The picture is getting clearer when it comes to the biggest multi-team trade that still hasn’t actually happened in this NBA offseason: The Minnesota Timberwolves will acquire Thaddeus Young from the Philadelphia 76ers and will only give up Alexey Shved, Luc Mbah a Moute and a first round draft pick for the talented power forward.
This of course is a continuation of the Kevin Love trade. Love goes to the Cleveland Cavaliers, in return for Andrew Wiggins, Anthony Bennett and that first round draft pick in 2015 which they flip to the 76ers. In contrary to the earlier rumors, Bennett was never going to be part of the deal between the Timberwolves and the Sixers, and was always going to be joining Wiggins as the tries to pick himself up from a terrible rookie season, especially when considering he was a number one pick.
All the players involved in this trade have expiring deals. Young does have an early termination option before the 2015-2016 season, but he’ll be giving up $9.9 million, something he might not be able to make on the open market. For a player still in his mid-20’s, often money is the most important thing, and it’s hard to believe someone will offer him an eight figure average salary unless he has a monster year for the Timberwolves.
Despite losing Love, it seems Saunders comes off as quite the wise decision maker, something not often said about people in the Timberwolves Front Office. He lost Love, but gained Wiggins, Bennett and Thaddeus Young, who averaged 17.9 points per game last season, while giving up Moute who probably doesn’t have a lot of NBA time left, Shved who is a decent backup point guard, nothing more, and a draft pick that wasn’t going to be very high anyway.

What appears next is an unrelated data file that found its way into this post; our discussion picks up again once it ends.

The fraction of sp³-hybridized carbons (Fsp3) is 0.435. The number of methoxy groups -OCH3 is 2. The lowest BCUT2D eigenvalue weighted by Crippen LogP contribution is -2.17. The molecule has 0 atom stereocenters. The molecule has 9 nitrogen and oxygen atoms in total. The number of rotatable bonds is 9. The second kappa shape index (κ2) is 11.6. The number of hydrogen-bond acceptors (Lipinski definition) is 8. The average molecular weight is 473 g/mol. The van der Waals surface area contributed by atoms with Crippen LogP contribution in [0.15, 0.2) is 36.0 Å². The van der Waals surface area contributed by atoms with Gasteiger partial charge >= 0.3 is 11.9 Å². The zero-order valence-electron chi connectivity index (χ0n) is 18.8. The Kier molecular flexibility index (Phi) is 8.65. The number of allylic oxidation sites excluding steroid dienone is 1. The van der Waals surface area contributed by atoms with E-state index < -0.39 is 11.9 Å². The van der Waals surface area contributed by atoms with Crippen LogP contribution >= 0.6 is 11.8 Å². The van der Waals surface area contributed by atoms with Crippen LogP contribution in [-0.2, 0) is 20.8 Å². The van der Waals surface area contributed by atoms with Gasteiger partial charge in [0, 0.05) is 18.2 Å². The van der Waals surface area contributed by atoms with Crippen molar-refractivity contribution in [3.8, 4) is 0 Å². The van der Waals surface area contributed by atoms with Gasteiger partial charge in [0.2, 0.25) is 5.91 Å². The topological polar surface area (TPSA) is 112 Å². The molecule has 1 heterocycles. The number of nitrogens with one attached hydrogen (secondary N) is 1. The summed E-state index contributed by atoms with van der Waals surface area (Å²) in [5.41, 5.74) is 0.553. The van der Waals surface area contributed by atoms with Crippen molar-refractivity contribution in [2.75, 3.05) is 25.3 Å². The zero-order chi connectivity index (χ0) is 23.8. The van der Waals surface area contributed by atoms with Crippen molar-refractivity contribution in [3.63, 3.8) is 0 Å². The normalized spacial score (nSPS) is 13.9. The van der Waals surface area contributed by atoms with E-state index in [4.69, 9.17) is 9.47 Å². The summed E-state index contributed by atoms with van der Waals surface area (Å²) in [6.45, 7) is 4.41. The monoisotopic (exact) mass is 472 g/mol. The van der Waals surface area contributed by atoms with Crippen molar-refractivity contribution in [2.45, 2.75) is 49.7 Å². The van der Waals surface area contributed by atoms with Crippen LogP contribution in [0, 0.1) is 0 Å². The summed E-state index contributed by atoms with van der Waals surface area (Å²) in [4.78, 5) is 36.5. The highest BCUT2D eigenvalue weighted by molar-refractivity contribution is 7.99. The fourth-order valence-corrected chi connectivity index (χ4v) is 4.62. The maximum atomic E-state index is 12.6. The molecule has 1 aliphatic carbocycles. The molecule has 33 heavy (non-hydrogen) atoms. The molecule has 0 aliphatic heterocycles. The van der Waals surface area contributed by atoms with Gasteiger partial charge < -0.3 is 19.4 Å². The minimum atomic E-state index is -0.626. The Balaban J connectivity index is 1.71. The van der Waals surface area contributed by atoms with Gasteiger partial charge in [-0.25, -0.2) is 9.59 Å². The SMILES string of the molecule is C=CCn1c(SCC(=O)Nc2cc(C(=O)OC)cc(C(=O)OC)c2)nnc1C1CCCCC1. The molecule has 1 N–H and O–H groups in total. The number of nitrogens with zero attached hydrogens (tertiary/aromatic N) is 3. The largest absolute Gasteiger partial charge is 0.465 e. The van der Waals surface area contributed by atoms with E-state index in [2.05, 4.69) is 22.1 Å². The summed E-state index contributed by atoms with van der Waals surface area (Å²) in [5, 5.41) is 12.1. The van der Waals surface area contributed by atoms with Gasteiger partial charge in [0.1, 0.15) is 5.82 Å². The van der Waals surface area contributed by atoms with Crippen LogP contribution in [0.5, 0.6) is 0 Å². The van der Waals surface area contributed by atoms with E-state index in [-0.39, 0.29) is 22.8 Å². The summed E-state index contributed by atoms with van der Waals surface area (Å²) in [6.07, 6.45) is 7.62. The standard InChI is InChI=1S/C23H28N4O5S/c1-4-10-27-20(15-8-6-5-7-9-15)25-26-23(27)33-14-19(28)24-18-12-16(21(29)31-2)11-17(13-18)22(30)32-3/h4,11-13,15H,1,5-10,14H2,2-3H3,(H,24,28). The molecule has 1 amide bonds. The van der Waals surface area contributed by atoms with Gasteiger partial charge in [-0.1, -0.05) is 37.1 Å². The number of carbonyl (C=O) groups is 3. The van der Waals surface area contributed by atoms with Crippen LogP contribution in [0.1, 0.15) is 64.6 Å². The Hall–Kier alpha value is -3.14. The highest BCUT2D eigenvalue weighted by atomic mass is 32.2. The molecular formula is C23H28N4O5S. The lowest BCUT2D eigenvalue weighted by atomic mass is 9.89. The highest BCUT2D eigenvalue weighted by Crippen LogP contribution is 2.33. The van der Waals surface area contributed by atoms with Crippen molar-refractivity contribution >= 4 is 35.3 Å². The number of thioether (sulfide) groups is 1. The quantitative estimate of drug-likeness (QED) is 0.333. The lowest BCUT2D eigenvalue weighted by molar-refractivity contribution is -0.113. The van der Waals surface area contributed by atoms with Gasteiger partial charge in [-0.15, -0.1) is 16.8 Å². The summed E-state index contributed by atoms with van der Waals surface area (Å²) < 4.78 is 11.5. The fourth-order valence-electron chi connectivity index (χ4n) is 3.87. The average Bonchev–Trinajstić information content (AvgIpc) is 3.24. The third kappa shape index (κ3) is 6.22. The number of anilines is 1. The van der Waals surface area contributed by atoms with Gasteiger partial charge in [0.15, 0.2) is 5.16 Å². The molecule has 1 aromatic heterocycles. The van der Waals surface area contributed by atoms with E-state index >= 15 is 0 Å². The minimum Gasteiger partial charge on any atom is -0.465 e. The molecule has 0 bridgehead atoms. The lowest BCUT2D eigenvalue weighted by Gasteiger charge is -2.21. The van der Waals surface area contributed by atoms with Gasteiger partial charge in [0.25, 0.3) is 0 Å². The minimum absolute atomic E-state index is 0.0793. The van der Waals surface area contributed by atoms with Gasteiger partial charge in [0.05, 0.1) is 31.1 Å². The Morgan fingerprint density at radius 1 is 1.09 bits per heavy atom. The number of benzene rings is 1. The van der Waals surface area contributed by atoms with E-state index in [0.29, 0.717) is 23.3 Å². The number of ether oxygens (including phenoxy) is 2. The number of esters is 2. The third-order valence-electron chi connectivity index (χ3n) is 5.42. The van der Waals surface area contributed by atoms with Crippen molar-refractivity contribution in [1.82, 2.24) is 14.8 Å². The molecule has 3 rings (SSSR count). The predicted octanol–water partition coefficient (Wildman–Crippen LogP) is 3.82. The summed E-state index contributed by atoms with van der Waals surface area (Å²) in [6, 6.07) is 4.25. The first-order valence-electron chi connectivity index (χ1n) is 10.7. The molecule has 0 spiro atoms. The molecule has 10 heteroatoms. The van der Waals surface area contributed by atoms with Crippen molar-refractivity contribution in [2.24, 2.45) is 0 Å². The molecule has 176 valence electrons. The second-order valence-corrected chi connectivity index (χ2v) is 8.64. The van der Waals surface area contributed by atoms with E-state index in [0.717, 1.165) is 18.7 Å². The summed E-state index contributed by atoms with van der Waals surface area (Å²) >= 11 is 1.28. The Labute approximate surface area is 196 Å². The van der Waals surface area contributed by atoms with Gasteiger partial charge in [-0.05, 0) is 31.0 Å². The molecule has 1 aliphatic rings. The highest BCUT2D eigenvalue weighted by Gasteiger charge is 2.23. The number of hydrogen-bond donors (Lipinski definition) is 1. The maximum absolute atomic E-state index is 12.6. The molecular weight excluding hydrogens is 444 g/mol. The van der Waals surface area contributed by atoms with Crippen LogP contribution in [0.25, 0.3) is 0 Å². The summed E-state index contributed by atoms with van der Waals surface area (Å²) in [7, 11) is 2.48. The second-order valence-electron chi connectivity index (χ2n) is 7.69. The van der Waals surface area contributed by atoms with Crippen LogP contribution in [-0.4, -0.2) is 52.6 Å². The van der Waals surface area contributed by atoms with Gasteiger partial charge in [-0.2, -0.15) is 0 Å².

And the Philadelphia 76ers? They keep gearing and building for some time in the far future. They have Michael Carter-Williams who will continue to try and develop without getting frustrated on a very bad team, while Nerlens Noel and Joel Embiid, when they’ll actually be playing, are potentially other foundation blocks to rely upon. The rest? Just a stock of draft picks Sam Hinkie is hoarding, hoping to make some good use of them one day.
The trade doesn’t make the Timberwolves a playoff team, but they haven’t lost significant depth and seem to be a team that should be fun to watch next season, and not a franchise on its way to a collapse just because its best player left. The 76ers? They might not be the worst team in the NBA, but they should be pretty close to that mark once again, in another season that’s about getting a draft pick, not winning.